What looked like a Milwaukee rout early turned out to be one of those loses that leaves a person hanging their head in disappointment and asking why. Both Milwaukee and New Orleans are now two-for-two in games going to overtime since the All-Star break. The Bucks went from getting everything they wanted to not being able to catch a break. Such is life in the NBA.
1. It’s time to move Jabari Parker into the starting lineup. There’s not really any downside at this point to keep Jabari coming off the bench. They can still limit his minutes. I mean, just because he starts doesn’t mean he has to play 36 minutes or anything. And it’s not like Tony Snell has been setting the world on fire. We’re way past the point of worrying about who plays what position. A Bledsoe-Middleton-Antetokounmpo-Paker-Henson is perfect for today’s positionless brand of basketball, except that lineup could use a bit more outside shooting ability (but that’s something you could say for every lineup in the NBA outside of Golden St.).
Plus, The Bucks are entering a very interesting offseason concerning Jabari Parker. Being a restricted free agent, the Bucks will have the right to match any offer that comes Parker’s way. But in the meantime, it’s imperative they try and find out what they have and what kind of player he is at this point. And all of that needs to come in the context of how he fits next to Giannis. Milwaukee also can’t risk souring Parker to the organization, or the staff – even if said staff is ultimately replaced, which is likely. The situation between the Bucks and Parker seems fine for now, but it’s going to be a bit of a tightrope walk. And it would be easy to understand if Parker is getting antsy to get back into the starting lineup.
2. Anthony Davis is as tough a matchup for Giannis as anyone in the league. There are very few players in the world that can as much as bother Giannis Antetokounmpo. Anthony Davis is one of them. By Giannis standards, the Greek Freak was pretty mediocre today. Credit Davis for that. Antentokounmpo still scored 20 but took 18 shots to get there. Adding six assists, four rebounds, and two steals would be great for most players but is relatively sub-standard by Giannis measurements. In fact, the rebounding number should be just as – if not more – concerning than anything. Eric Bledsoe led the Bucks in rebounding against New Orleans with nine. He’s a good rebounder for his size, but relying on him to lead the team in boards is not a winning recipe. Davis and Antetokounmpo offering a tough matchup for the other opened the door for Jrue Holiday (who finished with a game-high 36) to be the best player on the floor for this game.
3. It was a tale of two halves. That’s sort of the cliché about basketball games that go from one extreme to the other. But perhaps a more fitting version of that idea for this game would be: it was a feature of four quarters. Milwaukee simply dominated the first two quarters. Leading to a 66-49 halftime edge. That was all erased after New Orleans outscored the Bucks 38-19 in the third frame. The malaise of the third was palpable into the start of the fourth. The Bucks were far superior for the first 24 minutes and played the Pelicans to a relative stalemate for the fourth quarter and overtime. But the 12 minutes of the third quarter undid all of that good work outside of the third.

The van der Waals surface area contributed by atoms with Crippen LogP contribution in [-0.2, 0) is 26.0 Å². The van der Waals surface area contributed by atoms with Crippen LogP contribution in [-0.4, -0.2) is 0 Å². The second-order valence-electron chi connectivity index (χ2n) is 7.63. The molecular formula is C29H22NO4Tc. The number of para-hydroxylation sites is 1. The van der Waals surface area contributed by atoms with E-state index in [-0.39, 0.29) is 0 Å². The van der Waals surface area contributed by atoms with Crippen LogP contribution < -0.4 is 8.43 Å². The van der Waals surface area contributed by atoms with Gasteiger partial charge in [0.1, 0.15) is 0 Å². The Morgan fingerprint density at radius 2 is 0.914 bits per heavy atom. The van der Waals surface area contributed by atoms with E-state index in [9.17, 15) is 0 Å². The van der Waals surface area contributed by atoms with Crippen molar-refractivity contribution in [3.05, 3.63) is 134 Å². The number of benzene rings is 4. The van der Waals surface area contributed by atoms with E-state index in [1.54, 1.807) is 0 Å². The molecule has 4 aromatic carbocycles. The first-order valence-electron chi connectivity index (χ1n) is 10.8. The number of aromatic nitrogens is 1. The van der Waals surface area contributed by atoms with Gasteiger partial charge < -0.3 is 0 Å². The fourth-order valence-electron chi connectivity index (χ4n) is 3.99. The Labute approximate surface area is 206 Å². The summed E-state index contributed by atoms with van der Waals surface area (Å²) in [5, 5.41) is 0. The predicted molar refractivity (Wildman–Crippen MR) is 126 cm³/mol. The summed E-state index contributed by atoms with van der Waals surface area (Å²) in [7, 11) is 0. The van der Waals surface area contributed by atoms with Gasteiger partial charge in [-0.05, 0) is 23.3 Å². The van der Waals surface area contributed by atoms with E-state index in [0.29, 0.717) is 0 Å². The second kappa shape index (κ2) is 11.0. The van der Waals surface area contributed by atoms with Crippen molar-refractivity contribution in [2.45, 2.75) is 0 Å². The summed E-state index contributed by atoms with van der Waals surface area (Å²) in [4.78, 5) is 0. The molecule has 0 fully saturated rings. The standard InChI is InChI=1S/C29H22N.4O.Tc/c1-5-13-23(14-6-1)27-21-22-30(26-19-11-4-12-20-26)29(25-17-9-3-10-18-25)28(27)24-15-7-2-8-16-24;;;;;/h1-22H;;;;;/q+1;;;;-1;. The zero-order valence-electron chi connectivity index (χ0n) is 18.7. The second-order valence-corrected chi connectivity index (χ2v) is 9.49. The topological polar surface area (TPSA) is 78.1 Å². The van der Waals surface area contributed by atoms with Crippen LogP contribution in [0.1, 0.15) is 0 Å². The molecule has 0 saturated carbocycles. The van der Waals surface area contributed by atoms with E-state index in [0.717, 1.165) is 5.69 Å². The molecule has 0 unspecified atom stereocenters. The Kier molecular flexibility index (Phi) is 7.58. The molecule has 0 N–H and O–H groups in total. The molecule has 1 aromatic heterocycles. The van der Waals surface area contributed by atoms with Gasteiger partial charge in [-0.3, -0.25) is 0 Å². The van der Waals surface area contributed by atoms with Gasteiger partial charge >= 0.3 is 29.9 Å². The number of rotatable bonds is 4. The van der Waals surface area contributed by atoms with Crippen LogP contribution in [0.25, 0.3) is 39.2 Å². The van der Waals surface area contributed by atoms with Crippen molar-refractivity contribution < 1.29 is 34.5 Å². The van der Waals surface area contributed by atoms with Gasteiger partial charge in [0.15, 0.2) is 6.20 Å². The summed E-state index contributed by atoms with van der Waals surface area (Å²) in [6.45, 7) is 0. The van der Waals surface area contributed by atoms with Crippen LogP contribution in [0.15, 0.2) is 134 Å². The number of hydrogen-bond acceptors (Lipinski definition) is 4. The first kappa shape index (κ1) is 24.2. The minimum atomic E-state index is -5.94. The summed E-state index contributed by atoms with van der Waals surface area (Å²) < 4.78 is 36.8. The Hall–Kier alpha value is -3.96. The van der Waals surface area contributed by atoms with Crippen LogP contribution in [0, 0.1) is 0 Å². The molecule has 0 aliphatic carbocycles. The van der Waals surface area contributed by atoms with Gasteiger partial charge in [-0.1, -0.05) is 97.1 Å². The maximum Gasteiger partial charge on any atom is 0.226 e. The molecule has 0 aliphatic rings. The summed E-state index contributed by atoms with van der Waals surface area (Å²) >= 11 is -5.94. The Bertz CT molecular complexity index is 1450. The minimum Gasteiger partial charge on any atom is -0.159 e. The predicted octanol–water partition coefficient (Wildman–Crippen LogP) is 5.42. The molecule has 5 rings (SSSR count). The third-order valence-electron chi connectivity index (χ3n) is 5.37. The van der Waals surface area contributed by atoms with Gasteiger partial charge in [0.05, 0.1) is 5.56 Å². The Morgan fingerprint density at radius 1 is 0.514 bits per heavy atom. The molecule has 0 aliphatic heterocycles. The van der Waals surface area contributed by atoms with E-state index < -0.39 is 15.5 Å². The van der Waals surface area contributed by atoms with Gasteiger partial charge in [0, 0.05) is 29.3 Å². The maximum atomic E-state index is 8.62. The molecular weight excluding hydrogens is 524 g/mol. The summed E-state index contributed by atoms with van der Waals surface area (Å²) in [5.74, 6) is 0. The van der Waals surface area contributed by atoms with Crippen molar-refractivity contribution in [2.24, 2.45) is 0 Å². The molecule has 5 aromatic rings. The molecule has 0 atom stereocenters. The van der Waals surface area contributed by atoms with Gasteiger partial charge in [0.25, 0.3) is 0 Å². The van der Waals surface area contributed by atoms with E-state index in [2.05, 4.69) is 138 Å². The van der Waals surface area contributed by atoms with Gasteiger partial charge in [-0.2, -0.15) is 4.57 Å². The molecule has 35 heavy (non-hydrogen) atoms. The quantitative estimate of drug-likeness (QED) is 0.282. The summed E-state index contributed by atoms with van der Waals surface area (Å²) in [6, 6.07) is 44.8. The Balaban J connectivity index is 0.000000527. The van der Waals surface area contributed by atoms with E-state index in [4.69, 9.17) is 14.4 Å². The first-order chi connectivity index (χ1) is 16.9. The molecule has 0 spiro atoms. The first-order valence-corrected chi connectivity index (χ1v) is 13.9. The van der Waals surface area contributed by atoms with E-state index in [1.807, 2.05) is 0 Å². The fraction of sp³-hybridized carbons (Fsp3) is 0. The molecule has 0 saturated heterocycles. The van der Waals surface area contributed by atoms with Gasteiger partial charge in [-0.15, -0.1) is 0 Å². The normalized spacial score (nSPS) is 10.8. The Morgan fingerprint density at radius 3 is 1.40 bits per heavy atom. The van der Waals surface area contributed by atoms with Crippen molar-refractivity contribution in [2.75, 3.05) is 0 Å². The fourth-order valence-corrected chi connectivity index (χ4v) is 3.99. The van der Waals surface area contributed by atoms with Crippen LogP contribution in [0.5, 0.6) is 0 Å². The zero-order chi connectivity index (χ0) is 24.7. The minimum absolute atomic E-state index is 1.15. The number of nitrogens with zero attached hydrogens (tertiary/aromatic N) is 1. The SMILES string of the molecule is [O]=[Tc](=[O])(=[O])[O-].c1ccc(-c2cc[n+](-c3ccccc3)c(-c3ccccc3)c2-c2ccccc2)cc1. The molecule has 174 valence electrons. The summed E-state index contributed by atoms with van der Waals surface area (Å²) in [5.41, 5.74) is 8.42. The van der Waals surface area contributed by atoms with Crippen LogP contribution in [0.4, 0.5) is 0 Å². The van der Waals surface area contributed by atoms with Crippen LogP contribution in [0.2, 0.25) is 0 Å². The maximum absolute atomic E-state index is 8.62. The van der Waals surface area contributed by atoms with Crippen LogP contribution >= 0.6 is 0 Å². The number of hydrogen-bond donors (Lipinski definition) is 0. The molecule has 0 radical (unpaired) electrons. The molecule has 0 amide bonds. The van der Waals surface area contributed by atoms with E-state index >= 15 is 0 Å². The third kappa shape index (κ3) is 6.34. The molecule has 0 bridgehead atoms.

4. It was one of Eric Bledsoe’s worst games as a Buck … until it wasn’t. Bledsoe’s defensive effort is usually beyond reproach. But Jrue Holiday had a game-of-his-career type contest and Rajon Rondo was two rebounds shy of a triple-double. Trying to get a good double-team on Davis might have led to those guards being left open, but it’s pretty obvious the Bucks fell short of whatever their defensive game plan was. Offensively, Bledsoe was bad throughout much of the game. Even as Milwaukee sprinted out to the big first-half lead. At one point Bledsoe missed six consecutive shots and had a couple turnovers in the same span. But the point guard made a few big shots late in the fourth quarter that kept the Bucks afloat and made overtime possible Ultimately, Bledsoe finished 7-15 from the floor, good for 20 points, and added the team-high nine boards, five assists, and a steal.
5. Although it didn’t fall, the Bucks get good shots with the game on the line. An open, step-back jumper by your best player is a more than acceptable shot with the game on the line. Hypothetically, it could be better, but in that situation, beggars can’t be choosers. Giannis has proven to be able to make big shots, as has Middleton in the past and even Bledsoe to some extent. If you want to nitpick about the last possession, perhaps try to envision a scenario in which Jason Terry makes a more aggressive move to meet the ball instead of waiting for the ball to get to him in the corner. He might’ve gotten a shot off in time. Mental mistakes like that at the professional level are more inexcusable than execution mishaps. If a game is decided by a banked-in three from Rajon Rondo, it’s probably just not your day. It’s easy to place blame on a last-second shot not going in for a loss, but there’s always plenty of reasons why it came down to that in the first place.